Rates are staying low despite Treasuries’ lift-off in December. The 30-year fixed rate mortgage fell 2 basis points to 2.80% while the 15-year held at 2.38%.
The unemployment rate dipped lower to 6.7%, showing slowing improvement in the job market. Investors reacted positively, coming to the conclusion that this would push lawmakers to pass a stimulus package soon. Treasuries followed stocks’ cues by paying more attention to possible future stimulus than to a solitary economic indicator—the jobs report (more on this later).
Mortgage Rates V. Treasury Yields
Treasury yields deviated from their normal behavior when they spiked following a poor jobs report last week. Bad economic conditions usually lead to a drop in yields and an increase in bond prices. This would typically be bad news for mortgage rates. However, the margin between Treasury yields and mortgage rates has remained elevated since COVID-19.
This is for a couple of reasons:
- The housing market continues to outperform the U.S. bond market, keeping interest rates relatively low
- Mortgage rates are actually higher than they could be considering yields have surpassed their highs from June
- Lenders have hit the business “sweet spot” and so will keep rates from moving too much to avoid straining their capacity
However, the gap between mortgage rates and Treasury yields is shrinking as of November and is now at 179 basis points, the lowest it’s been since November 2019.
Foreclosure Season is Coming, But It’s Not as Bad as You Think
Mortgage forbearance is set to end for over 3 million mortgage holders in 2021, and as of October 6.44% of active mortgages are delinquent. Fortunately, this is different, and in some ways better than the housing crisis of 2008.
What’s Different from 2008?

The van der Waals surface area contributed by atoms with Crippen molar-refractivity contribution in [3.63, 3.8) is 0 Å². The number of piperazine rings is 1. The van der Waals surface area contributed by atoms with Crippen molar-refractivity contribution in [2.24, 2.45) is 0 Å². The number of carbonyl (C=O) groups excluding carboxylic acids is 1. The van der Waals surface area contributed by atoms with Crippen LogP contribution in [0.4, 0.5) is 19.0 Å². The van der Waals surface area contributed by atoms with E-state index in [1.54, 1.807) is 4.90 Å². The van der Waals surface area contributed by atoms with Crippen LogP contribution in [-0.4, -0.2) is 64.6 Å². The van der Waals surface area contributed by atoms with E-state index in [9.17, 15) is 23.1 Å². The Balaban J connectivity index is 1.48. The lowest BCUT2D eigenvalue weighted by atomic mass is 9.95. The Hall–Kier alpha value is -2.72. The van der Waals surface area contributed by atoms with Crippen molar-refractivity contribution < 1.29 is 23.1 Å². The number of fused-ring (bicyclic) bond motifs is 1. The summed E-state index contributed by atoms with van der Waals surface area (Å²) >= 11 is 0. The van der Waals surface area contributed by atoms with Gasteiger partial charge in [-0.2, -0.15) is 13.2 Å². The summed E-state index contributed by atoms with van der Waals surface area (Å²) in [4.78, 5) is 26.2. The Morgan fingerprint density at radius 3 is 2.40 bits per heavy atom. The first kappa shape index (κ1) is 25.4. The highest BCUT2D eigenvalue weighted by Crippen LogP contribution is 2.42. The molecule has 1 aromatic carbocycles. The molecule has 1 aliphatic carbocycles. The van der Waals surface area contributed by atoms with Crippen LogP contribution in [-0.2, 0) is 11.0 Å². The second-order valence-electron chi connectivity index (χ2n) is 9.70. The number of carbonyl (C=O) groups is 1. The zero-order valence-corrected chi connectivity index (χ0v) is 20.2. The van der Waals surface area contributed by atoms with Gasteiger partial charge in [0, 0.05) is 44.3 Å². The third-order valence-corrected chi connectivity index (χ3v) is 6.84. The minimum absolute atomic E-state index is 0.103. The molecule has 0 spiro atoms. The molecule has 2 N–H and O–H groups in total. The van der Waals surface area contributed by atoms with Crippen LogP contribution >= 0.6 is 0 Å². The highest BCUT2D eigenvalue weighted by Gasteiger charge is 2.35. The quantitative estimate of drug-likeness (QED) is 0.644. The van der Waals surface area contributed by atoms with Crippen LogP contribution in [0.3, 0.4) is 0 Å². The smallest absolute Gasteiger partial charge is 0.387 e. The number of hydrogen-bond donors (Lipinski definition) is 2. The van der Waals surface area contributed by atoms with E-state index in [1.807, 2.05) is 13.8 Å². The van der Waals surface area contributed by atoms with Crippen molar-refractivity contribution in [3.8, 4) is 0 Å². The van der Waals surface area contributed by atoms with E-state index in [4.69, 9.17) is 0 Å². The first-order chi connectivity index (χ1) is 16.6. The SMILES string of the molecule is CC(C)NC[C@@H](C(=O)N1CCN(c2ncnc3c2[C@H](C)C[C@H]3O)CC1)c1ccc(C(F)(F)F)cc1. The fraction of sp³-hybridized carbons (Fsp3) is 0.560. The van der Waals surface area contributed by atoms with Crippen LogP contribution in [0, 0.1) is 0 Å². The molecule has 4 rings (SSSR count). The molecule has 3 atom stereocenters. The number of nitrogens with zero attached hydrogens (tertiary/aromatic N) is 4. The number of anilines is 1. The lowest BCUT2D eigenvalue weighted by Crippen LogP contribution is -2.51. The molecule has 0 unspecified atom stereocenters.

- Americans have gained $2 trillion in equity during the pandemic, giving them some wiggle room to sell or refinance
- The national average loan-to-value ratio was 94% in 2010, and is only 70% now
- Foreclosed homes probably won’t be on the market long given the current supply shortage
- Investors and first time buyers will likely take advantage of this wave of foreclosures, resulting in multiple bids for houses
- Fannie Mae actually has a program called First Look, which renovates distressed homes and offers them first to buyers who will occupy the home themselves
Space is Not a Waste of Space
Consumers want their space, and they’re willing to put their money where their mouth is. One Redfin study found that car-dependent neighborhoods (where most errands require a car) are starting to outpace walkable neighborhoods in terms of growth in homes sold and median sales price. In addition, the number of homes for sale is down 39.2% for car-dependent neighborhoods compared to 10.7% for pedestrian-friendly neighborhoods.
We see a similar trend when it comes to single-family homes versus condos. While single-family home prices grew 16% year-over-year, condo prices only grew 7.43%, most likely due to a significant increase in available inventory.